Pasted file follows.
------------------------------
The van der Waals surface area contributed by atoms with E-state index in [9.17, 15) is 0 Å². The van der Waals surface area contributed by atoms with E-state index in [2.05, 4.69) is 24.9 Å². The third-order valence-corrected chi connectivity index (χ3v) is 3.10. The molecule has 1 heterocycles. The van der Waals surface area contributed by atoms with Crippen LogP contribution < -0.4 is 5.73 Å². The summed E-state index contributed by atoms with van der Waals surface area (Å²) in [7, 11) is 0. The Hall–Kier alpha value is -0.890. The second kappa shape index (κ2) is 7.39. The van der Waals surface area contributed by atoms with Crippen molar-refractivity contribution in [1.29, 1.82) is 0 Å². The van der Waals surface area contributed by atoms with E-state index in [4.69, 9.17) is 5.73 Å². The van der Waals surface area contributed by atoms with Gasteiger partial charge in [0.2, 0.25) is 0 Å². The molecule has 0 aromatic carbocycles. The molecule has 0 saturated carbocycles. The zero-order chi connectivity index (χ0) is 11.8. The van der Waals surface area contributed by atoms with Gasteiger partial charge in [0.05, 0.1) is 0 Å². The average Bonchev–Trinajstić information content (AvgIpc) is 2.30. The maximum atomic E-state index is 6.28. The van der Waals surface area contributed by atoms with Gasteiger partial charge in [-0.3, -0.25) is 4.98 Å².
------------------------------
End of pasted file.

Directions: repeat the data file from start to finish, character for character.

The van der Waals surface area contributed by atoms with E-state index in [9.17, 15) is 0 Å². The van der Waals surface area contributed by atoms with E-state index in [2.05, 4.69) is 24.9 Å². The third-order valence-corrected chi connectivity index (χ3v) is 3.10. The molecule has 1 heterocycles. The van der Waals surface area contributed by atoms with Crippen LogP contribution < -0.4 is 5.73 Å². The summed E-state index contributed by atoms with van der Waals surface area (Å²) in [7, 11) is 0. The Hall–Kier alpha value is -0.890. The second kappa shape index (κ2) is 7.39. The van der Waals surface area contributed by atoms with Crippen molar-refractivity contribution in [1.29, 1.82) is 0 Å². The van der Waals surface area contributed by atoms with E-state index in [4.69, 9.17) is 5.73 Å². The van der Waals surface area contributed by atoms with Gasteiger partial charge in [0.2, 0.25) is 0 Å². The molecule has 0 aromatic carbocycles. The molecule has 0 saturated carbocycles. The zero-order chi connectivity index (χ0) is 11.8. The van der Waals surface area contributed by atoms with Gasteiger partial charge in [0.05, 0.1) is 0 Å². The average Bonchev–Trinajstić information content (AvgIpc) is 2.30. The maximum atomic E-state index is 6.28. The van der Waals surface area contributed by atoms with Gasteiger partial charge in [-0.3, -0.25) is 4.98 Å².